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Effects on the structure of arctic ecosystems in the short- and long-term perspectives

  • Terry V. Callaghan
  • Lars Olof Björn
  • Yuri Chernov
  • Terry Chapin
  • Torben Christensen
  • Brian Huntley
  • Rolf A. Ims
  • Margareta Johansson
  • Dyanna Jolly
  • Sven Jonasson
  • Nadya Matveyeva
  • Nicolai Panikov
  • Walter Oechel
  • Gus Shaver
  • Heikki Henttonen
Publishing year: 2004
Language: English
Pages: 436-447
Publication/Series: Ambio: a Journal of Human Environment
Volume: 33
Issue: 7
Document type: Journal article review
Publisher: Springer

Abstract english

Species individualistic responses to warming and increased UV-B radiation are moderated by the responses of neighbors within communities, and trophic interactions within ecosystems. All of these responses lead to changes in ecosystem structure. Experimental manipulation of environmental factors expected to change at high latitudes showed that summer warming of tundra vegetation has generally led to smaller changes than fertilizer addition. Some of the factors manipulated have strong effects on the structure of Arctic ecosystems but the effects vary regionally, with the greatest response of plant and invertebrate communities being observed at the coldest locations. Arctic invertebrate communities are very likely to respond rapidly to warming whereas microbial biomass and nutrient stocks are more stable. Experimentally enhanced UV-B radiation altered the community composition of gram-negative bacteria and fungi, but not that of plants. Increased plant productivity due to warmer summers may dominate food-web dynamics. Trophic interactions of tundra and sub-Arctic forest plant-based food webs are centered on a few dominant animal species which often have cyclic population fluctuations that lead to extremely high peak abundances in some years. Population cycles of small rodents and insect defoliators such as the autumn moth affect the structure and diversity of tundra and forest-tundra vegetation and the viability of a number of specialist predators and parasites. Ice crusting in warmer winters is likely to reduce the accessibility of plant food to lemmings, while deep snow may protect them from snow-surface predators. In Fennoscandia, there is evidence already for a pronounced shift in small rodent community structure and dynamics that have resulted in a decline of predators that specialize in feeding on small rodents. Climate is also likely to alter the role of insect pests in the birch forest system: warmer winters may increase survival of eggs and expand the range of the insects. Insects that harass reindeer in the summer are also likely to become more widespread, abundant and active during warmer summers while refuges for reindeer/caribou on glaciers and late snow patches will probably disappear.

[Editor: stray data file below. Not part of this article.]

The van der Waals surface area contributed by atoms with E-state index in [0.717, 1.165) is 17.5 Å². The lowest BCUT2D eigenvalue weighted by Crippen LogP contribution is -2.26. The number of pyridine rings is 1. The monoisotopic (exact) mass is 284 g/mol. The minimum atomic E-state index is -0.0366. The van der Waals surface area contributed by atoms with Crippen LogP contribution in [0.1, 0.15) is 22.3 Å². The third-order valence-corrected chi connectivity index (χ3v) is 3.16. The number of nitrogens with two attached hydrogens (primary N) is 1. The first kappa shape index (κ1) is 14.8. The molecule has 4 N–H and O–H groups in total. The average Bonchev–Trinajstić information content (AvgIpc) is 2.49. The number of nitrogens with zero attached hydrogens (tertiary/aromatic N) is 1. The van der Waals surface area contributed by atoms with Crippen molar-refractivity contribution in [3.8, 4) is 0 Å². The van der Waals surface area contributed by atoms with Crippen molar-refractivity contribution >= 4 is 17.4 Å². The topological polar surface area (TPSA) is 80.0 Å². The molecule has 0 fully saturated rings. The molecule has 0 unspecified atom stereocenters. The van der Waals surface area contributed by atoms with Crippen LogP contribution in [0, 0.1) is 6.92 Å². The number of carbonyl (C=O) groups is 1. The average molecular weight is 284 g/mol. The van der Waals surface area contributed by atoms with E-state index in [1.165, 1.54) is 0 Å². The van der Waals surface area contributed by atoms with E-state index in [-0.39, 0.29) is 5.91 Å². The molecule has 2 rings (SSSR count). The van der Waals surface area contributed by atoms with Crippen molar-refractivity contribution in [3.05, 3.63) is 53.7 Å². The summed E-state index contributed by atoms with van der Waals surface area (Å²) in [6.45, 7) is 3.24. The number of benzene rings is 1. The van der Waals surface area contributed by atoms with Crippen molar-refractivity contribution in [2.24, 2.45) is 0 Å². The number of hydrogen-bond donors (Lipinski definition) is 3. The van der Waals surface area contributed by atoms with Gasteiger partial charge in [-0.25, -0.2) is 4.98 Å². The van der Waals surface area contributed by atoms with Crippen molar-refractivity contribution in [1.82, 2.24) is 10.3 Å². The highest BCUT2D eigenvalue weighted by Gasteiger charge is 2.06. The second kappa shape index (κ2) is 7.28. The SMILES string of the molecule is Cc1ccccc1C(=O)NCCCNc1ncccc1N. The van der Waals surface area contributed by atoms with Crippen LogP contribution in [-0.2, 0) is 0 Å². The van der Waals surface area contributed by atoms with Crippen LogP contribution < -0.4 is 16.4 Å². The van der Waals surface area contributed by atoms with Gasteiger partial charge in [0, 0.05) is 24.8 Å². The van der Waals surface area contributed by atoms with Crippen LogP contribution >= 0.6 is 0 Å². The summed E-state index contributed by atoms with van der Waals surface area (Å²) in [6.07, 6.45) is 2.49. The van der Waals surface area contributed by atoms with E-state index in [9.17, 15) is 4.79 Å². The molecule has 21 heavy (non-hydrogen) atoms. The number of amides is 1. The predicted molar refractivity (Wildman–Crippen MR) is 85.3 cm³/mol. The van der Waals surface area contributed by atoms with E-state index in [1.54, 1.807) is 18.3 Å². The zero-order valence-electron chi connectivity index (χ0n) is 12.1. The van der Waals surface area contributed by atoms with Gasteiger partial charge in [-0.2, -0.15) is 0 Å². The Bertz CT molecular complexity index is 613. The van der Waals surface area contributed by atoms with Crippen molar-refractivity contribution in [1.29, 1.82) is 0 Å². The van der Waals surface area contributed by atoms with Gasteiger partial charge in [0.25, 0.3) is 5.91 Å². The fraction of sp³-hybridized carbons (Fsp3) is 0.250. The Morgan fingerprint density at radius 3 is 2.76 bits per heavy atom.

• Physical Geography
  • Biological Sciences
  • terrestrial ecosystems climate change ultraviolet radiation


  • ISSN: 0044-7447
E-mail: margareta [dot] johansson [at] nateko [dot] lu [dot] se


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